A researcher who stumbled across a World War II-era letter from the director of a French medical facility made a grisly discovery based on that letter: the remains of Jewish gas-chamber victims who had been experimented on by Nazi anatomist August Hirt, the AP reports. Historian Raphael Toledano rediscovered the remains—believed to be from some of the 86 Holocaust victims acquired by Hirt in 1943 after their executions at the Natzweiler-Struthof concentration camp, the Jerusalem Post notes—in the Strasbourg Medical Institute's closed collection. The gruesome discoveries included "a jar containing skin fragments of a gas chamber victim," as well as test tubes with intestines and a stomach, per the AFP. The bodies had originally been found in 1944 after Strasbourg was freed from the Nazis. Some of the bodies were intact, some burned and dismembered—but it had been believed they were buried in a common grave in 1946, AFP reports.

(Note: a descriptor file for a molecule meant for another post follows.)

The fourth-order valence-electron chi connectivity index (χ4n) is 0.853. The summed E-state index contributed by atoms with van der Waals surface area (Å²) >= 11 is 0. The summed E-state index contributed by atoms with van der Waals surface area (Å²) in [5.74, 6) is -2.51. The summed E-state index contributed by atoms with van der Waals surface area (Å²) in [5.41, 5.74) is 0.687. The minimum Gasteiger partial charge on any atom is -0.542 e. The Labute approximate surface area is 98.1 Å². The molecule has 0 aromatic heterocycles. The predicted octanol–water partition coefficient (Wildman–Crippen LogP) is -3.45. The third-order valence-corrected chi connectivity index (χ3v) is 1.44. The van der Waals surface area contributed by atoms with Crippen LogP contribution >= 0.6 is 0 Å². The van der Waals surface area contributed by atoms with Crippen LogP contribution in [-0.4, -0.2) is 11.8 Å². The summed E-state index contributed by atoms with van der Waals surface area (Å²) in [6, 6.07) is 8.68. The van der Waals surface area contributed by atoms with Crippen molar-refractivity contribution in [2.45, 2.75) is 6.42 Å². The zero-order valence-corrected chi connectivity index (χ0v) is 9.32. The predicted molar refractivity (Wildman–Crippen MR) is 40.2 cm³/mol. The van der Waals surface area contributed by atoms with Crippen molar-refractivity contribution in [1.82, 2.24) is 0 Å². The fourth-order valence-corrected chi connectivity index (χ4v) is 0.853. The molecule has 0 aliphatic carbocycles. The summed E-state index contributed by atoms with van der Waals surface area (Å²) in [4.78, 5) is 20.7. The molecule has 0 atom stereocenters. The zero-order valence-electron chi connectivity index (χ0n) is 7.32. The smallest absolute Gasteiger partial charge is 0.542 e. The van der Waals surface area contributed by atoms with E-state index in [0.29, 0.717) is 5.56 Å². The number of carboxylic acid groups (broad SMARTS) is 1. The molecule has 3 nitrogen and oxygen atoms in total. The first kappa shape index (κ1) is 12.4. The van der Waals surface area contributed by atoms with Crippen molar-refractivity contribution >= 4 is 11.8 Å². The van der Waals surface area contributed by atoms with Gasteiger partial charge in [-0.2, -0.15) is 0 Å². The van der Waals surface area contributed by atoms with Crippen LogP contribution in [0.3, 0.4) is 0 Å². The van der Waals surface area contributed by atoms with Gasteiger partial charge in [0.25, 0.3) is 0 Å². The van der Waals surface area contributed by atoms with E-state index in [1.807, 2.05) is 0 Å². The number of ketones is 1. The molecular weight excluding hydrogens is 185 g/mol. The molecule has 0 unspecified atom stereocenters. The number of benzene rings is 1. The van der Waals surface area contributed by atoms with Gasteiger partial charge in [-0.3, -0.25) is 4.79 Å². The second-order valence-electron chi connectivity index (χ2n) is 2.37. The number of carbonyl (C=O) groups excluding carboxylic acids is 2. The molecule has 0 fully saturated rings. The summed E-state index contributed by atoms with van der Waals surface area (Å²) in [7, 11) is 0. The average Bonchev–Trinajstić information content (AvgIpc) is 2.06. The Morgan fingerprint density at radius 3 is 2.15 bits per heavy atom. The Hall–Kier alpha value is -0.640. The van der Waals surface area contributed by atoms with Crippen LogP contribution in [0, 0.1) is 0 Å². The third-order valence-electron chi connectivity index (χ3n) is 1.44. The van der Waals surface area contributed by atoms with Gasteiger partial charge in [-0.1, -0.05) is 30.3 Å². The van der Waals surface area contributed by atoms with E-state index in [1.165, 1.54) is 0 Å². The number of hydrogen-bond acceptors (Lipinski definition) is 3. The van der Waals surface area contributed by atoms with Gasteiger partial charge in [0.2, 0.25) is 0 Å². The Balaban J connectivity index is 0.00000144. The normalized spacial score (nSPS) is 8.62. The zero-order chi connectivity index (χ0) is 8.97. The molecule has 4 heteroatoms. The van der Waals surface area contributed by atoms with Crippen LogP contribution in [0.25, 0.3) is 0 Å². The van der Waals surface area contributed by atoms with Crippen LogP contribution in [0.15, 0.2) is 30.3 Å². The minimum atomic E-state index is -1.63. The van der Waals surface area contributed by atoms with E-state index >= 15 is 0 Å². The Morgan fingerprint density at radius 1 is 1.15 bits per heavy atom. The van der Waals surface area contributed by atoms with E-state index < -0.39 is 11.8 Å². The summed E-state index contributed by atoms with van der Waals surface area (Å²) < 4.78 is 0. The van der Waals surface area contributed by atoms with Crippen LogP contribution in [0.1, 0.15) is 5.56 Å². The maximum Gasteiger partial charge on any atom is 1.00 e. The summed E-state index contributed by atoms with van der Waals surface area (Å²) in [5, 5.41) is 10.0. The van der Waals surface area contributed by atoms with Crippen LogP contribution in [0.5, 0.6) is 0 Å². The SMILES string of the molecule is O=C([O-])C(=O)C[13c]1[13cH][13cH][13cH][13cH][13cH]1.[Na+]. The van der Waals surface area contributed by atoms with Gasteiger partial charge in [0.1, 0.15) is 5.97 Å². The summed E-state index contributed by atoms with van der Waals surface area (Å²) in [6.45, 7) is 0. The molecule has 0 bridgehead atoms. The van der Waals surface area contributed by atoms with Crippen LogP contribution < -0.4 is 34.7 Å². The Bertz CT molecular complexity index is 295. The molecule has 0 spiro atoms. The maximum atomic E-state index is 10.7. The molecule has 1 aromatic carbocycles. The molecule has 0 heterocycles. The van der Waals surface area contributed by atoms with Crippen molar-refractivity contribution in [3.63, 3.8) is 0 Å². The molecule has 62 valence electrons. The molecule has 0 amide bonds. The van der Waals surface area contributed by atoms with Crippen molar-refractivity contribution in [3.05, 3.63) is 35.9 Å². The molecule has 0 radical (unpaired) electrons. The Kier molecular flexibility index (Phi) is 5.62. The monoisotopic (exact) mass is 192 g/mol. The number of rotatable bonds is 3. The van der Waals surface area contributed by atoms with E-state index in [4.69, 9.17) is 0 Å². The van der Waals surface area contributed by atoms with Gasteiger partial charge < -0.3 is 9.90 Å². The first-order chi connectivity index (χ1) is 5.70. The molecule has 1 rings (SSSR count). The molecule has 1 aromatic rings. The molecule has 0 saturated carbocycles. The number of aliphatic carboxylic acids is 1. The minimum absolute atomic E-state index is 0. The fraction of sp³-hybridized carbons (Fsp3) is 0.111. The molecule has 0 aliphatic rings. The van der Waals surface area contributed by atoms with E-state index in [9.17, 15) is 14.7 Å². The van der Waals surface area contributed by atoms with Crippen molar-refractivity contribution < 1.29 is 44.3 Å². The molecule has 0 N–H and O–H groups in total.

Not all the remains, apparently; AFP suggests it wasn't Hirt who had preserved the newly found remains, but a Strasbourg employee who had been told to carry out "judicial autopsies" of the victims after their 1944 discovery. The letter "mentioned the jars containing the samples taken in the course" of those autopsies. "This discovery raises serious questions about who knew about these remains and why they did not reveal this sooner," a spokesman for the Board of Deputies of British Jews says, per the Daily Mail, adding that a full investigation is warranted. Hirt killed himself in 1945 before he could be brought to Nuremberg for trial. Authorities say they'll return the victims' remains to Strasbourg's Jewish community. (In other WWII-related news, a German man has uncovered Nazi-era treasure.)